Trees are down. Some roofs are torn or gone. Cell service has been spotty in some areas. More than 1 million homes and businesses were without power. Hurricane Ida came through with mighty force on Sunday and made sure we would remember its presence and impact. The greater and more devastating loss is that of lives.
As Louisiana continues restoration from the damage caused by Ida, an unfortunate reality is a growing death toll. Just in the first days after the hurricane, there are several dead from direct or indirect Ida impact. The first to die was an Ascension Parish man. A tree fell on his home along La. 621 near Prairieville. A couple of linemen helping to restore power were electrocuted Tuesday. There are others. Search and rescue efforts continue.
As Gov. John Bel Edwards made his rounds assessing the aftermath damage and impact, he said Louisiana was in a “life-saving mode” with search and rescue crews scouring the state. While we expect that a good number of people will be found and brought to safety, we know the governor’s somber reality that he believes the "confirmed death total to go up considerably" is likely. That’s especially true as the Louisiana National Guard continues its work in hard-hit Lafourche, Terrebonne, St. John the Baptist parishes and parts of Jefferson Parish.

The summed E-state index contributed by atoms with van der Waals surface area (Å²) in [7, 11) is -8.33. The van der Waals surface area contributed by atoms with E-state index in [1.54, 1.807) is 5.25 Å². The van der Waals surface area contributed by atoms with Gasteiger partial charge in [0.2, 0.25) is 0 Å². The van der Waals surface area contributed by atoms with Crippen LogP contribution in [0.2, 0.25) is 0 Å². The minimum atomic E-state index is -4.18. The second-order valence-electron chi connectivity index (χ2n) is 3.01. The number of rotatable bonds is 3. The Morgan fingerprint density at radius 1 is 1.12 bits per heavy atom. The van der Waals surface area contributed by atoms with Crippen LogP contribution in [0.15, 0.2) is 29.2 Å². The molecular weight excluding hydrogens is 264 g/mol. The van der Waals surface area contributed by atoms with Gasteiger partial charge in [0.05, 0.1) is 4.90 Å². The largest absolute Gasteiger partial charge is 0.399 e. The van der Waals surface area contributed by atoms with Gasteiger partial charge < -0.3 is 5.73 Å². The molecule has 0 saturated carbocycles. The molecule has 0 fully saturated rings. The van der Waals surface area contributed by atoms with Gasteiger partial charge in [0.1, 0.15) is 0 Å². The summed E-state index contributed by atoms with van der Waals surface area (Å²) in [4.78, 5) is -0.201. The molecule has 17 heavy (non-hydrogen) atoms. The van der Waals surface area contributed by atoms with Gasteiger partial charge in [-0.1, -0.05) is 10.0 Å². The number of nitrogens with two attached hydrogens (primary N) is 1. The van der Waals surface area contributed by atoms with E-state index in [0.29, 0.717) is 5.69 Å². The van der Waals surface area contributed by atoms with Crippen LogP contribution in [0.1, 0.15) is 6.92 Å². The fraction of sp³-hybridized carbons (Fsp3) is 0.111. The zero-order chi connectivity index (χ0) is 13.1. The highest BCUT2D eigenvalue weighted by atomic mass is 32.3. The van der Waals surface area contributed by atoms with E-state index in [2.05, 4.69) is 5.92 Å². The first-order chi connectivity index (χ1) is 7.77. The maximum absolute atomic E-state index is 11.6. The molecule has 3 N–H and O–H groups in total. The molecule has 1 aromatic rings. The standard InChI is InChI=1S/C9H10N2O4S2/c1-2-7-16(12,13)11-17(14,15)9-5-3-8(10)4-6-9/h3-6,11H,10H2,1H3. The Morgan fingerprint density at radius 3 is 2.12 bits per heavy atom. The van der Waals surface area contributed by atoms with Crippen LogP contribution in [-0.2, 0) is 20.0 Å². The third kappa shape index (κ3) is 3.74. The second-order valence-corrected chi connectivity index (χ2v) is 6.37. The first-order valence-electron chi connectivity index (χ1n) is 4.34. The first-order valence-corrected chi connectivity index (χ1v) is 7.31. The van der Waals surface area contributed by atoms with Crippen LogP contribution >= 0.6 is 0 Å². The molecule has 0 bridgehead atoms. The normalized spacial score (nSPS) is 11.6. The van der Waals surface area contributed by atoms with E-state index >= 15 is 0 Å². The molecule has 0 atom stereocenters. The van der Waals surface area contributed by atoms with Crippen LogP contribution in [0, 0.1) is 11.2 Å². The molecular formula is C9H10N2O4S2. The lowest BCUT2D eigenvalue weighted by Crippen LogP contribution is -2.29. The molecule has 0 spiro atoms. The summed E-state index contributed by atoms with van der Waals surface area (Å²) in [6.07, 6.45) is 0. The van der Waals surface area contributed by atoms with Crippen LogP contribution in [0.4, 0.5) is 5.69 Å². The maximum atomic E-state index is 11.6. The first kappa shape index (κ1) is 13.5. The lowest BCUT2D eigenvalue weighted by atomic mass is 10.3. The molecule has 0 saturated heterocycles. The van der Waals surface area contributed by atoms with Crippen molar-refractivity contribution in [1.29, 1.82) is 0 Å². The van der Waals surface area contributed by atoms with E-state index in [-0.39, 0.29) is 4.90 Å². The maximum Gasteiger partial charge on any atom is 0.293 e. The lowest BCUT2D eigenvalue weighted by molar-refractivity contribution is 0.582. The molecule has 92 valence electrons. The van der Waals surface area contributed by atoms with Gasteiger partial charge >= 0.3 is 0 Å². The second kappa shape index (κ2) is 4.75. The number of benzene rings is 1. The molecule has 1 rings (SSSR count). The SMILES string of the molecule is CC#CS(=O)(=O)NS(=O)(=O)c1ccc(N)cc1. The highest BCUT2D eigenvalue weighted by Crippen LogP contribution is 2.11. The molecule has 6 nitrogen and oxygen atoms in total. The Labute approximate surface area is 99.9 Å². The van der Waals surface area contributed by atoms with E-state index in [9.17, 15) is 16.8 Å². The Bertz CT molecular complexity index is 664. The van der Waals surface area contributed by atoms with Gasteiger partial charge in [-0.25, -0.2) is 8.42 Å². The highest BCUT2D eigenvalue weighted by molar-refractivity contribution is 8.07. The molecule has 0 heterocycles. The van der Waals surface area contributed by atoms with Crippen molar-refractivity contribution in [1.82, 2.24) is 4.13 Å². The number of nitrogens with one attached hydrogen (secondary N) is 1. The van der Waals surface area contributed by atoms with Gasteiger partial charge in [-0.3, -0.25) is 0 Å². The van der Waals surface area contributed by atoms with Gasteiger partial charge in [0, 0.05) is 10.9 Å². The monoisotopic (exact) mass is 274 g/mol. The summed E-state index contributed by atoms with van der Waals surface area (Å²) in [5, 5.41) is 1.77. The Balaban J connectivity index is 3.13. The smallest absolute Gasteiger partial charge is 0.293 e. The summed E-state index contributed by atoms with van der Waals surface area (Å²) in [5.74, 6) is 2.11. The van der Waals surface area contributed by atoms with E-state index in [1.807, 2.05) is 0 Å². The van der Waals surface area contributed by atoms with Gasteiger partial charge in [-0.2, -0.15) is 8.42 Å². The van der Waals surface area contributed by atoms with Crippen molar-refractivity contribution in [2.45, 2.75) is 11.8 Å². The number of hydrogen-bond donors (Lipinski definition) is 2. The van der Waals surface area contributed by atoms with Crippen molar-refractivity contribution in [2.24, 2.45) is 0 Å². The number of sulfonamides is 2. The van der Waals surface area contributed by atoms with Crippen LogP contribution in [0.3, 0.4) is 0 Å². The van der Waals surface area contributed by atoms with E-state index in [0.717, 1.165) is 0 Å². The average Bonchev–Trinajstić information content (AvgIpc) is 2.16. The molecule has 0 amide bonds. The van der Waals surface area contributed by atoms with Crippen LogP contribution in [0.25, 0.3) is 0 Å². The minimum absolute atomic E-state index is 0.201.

"We know that, for example, some apartment buildings collapsed partially in certain areas. This happened during the height of the storm and there was no way to go out and respond to those calls," Edwards said on the Today Show Monday morning. "I am certain that as the day goes on we will have more deaths," he added.
We mourn the several people who lost their lives during and after Ida for a variety of reasons. Hurricane Katrina was one of the most costly and deadliest hurricanes this state experienced after it hit in 2005. Until Ida, it was one of the most powerful. Fortunately, in a case of learning from experiences and lessons of the past, we were better prepared for Ida because of the devastation of Katrina. The financial loss attributed to Katrina was more than $100 billion. One of this area’s deadliest hurricanes, Katrina was responsible for more than 1,800 deaths mostly in Louisiana and Mississippi.
Because we learned from that awful experience, as the Ida death toll continues to rise, it’s not likely to reach that number. The same thing happened in 2005 after Katrina: Hurricane Rita was another powerful storm, but folks took it seriously and evacuated in southwest Louisiana.
Ida gave little time for an official evacuation from metropolitan New Orleans.
Katrina became a Category 5 hurricane before hitting land as a Category 3, a still powerful storm. Ida quickly went from being a tropical storm to becoming a Category 4 and hit our coast with winds of at least 150 mph.
That’s enough death, but as restoration efforts continue it’s possible that we may discover more deaths.
With each serious storm or hurricane, we learn more about what to do the next time. We wish there were things we could do to further limit the loss the life.